Japan Data

Cancer Incidence at All-Time High: 867,000 Cases Reported in 2014


Data published by the National Cancer Center indicates that new cancer cases rose to 867,000 in 2014, the latest year for which comprehensive data is available. While survivability continues to climb, the disease remains a serious threat, on track to clear 1 million new cases this year.

The number of people who develop cancer have increased due to the aging population. According to a summary by the National Cancer Center, the number of people newly diagnosed with cancer was a record high of 867,408 cases in 2014. Of these, 501,527 were men and 365,881 were women.

The leading types of the disease among men were stomach cancer, lung cancer, colon cancer, and prostate cancer, accounting for an aggregate of over 60% of all cases. For women, about 20% of the cases were breast cancer. Colon cancer afflicted the most people when counting men and women together, with a total of 134,453 cases. Because the number of cases of infection by Helicobacter pylori, a contributing cause to stomach cancer, has decreased, stomach cancer cases have declined; but cases of colon cancer have increased due to increased consumption of less healthy foods not found in the traditional Japanese diet.

Cancer Cases by Type in 2014

Men Women Total
1 Stomach Breast Colon
86,656 76,257 134,453
2 Lung Colon Stomach
76,879 57,735 126,149
3 Colon Stomach Lung
76,718 39,493 112,618
4 Prostate Lung Breast
73,764 35,739 76,780
5 Liver Uterine Prostate
27,315 24,944 73,764

Compiled by Nippon.com based on data from the National Cancer Center.

Cancer incidence rates appear to be somewhat higher in northern Japan, the Chūgoku region of western Honshū, and along the Japan Sea coast. Topping the list of prefectures with the most cancer cases per 100,000 population were Toyama (442.2 patients) and Hiroshima (415.1); the lowest incidence rate was seen in Chiba (303.3).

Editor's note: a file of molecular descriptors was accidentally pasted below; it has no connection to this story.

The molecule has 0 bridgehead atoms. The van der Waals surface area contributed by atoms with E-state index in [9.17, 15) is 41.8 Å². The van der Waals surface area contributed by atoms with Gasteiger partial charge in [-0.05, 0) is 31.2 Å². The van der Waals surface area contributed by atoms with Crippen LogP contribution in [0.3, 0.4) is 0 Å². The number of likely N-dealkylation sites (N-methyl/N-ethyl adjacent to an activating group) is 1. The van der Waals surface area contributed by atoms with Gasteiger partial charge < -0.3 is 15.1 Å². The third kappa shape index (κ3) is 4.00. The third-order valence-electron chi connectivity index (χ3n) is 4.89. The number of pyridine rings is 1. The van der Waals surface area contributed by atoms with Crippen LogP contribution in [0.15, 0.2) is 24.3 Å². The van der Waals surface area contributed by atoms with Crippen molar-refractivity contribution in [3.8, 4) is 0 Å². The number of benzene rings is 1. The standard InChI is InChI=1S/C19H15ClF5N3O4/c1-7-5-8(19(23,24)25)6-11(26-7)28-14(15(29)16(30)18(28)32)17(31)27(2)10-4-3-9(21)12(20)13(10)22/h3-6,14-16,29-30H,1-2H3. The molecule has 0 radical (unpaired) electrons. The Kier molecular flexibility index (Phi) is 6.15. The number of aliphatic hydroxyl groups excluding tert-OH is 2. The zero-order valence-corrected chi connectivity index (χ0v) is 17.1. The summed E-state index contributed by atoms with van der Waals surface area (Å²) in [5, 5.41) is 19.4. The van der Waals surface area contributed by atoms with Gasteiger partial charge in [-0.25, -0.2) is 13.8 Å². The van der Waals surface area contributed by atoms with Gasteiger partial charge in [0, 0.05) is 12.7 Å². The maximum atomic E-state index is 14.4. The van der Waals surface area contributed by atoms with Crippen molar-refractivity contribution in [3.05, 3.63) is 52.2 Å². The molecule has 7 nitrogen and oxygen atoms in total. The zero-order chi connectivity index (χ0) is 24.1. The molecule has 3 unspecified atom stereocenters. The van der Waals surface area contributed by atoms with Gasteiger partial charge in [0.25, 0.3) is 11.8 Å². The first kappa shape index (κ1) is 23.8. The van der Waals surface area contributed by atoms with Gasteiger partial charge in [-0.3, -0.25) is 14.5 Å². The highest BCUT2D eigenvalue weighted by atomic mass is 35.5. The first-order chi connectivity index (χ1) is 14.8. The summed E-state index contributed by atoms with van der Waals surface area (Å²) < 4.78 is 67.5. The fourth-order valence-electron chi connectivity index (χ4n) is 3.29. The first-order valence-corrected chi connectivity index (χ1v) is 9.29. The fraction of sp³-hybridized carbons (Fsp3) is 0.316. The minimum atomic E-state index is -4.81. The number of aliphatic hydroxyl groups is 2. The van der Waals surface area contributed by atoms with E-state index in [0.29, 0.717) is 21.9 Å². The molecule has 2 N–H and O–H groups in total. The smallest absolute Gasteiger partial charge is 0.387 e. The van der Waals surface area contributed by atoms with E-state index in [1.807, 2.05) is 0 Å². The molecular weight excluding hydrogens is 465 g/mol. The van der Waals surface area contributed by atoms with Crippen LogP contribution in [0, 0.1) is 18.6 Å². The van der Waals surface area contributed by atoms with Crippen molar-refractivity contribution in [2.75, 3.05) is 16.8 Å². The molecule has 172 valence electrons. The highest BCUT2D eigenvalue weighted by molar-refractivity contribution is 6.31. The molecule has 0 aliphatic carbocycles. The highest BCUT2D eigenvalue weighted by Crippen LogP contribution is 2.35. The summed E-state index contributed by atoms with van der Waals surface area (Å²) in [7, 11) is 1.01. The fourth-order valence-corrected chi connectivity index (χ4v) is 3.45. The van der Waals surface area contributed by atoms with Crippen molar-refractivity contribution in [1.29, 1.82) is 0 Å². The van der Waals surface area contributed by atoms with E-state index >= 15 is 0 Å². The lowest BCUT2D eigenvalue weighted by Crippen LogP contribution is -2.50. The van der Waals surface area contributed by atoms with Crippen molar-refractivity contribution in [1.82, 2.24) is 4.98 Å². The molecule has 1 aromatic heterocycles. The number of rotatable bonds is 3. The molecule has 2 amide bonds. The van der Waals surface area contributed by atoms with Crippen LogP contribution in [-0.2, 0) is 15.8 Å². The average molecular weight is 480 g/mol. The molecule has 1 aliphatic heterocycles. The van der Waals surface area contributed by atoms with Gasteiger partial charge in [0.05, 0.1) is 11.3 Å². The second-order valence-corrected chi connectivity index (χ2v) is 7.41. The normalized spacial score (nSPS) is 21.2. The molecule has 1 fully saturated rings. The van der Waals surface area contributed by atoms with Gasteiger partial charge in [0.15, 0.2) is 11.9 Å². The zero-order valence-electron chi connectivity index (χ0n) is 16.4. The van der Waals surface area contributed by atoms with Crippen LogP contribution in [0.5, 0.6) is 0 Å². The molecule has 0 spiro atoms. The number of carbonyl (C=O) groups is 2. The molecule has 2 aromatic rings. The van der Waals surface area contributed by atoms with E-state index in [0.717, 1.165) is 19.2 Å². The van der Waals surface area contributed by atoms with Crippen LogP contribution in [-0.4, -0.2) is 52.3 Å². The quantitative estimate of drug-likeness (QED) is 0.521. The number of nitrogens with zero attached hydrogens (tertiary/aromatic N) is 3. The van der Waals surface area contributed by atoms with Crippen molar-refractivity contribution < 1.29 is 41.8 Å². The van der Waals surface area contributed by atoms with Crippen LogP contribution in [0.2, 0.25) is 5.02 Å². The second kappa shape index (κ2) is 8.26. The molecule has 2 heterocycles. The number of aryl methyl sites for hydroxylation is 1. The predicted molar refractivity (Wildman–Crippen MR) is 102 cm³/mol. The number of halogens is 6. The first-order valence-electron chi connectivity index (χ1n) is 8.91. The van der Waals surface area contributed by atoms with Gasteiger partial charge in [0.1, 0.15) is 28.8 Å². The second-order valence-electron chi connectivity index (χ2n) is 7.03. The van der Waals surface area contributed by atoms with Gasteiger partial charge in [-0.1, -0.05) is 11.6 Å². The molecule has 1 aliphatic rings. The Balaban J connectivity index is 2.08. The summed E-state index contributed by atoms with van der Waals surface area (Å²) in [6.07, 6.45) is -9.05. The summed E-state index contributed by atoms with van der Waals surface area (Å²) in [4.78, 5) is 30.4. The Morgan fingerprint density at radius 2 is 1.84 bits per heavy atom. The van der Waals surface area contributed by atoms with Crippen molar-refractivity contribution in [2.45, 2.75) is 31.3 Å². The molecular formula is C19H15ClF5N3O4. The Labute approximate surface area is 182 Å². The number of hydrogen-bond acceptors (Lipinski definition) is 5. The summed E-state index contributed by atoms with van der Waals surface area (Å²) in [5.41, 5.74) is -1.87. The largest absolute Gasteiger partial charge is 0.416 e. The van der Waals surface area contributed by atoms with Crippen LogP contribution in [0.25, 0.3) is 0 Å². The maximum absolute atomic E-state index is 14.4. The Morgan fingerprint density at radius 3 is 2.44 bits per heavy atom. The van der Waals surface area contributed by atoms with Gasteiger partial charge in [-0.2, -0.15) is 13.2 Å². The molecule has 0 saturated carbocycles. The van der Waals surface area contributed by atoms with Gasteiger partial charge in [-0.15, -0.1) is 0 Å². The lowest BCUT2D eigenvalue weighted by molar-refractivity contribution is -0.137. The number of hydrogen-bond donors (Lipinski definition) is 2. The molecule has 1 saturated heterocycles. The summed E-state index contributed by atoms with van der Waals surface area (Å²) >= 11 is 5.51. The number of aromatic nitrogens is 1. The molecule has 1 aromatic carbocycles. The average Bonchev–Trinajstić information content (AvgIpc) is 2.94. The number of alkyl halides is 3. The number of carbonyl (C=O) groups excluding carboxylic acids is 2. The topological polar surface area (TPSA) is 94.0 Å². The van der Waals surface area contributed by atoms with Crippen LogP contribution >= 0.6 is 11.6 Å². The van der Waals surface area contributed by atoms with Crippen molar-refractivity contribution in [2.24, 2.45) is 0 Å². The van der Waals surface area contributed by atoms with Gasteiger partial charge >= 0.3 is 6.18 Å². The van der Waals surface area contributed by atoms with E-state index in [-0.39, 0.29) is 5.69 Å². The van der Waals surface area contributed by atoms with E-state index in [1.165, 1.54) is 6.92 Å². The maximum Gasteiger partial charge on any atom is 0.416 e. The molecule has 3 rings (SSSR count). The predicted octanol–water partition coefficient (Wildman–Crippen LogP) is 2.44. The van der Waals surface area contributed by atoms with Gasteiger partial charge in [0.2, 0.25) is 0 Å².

As data is not collected with the same methods and levels of precision in all prefectures, and the accessibility of medical facilities and frequency of cancer checks can differ by region, this data does not signify that certain prefectures are more cancer-prone than others. There are, however, factors that may be playing a confirmable part in the disease rates, including the consumption of salty foods and alcohol and the tobacco smoking rates in the prefectures. Experts urge people to keep these factors in mind, undergo regular health checks, and remain aware that cancer, if detected early, is more beatable than it ever has been.

The NCC has announced that an expected 1.01 million Japanese will be diagnosed with cancer in 2018, including 574,800 men and 438,700 women. Colon cancer remains at the top of the list, with an estimated 152,100 new diagnoses. As the average age of the Japanese population continues to rise, the incidence rate has also grown considerably from the 2014 figures.

For more data on cancer survival rates in Japan, see “Beating the Big C: Three-Year Cancer Survival Rate at 71%”

(Translated from Japanese. Banner photo © Pixta.)

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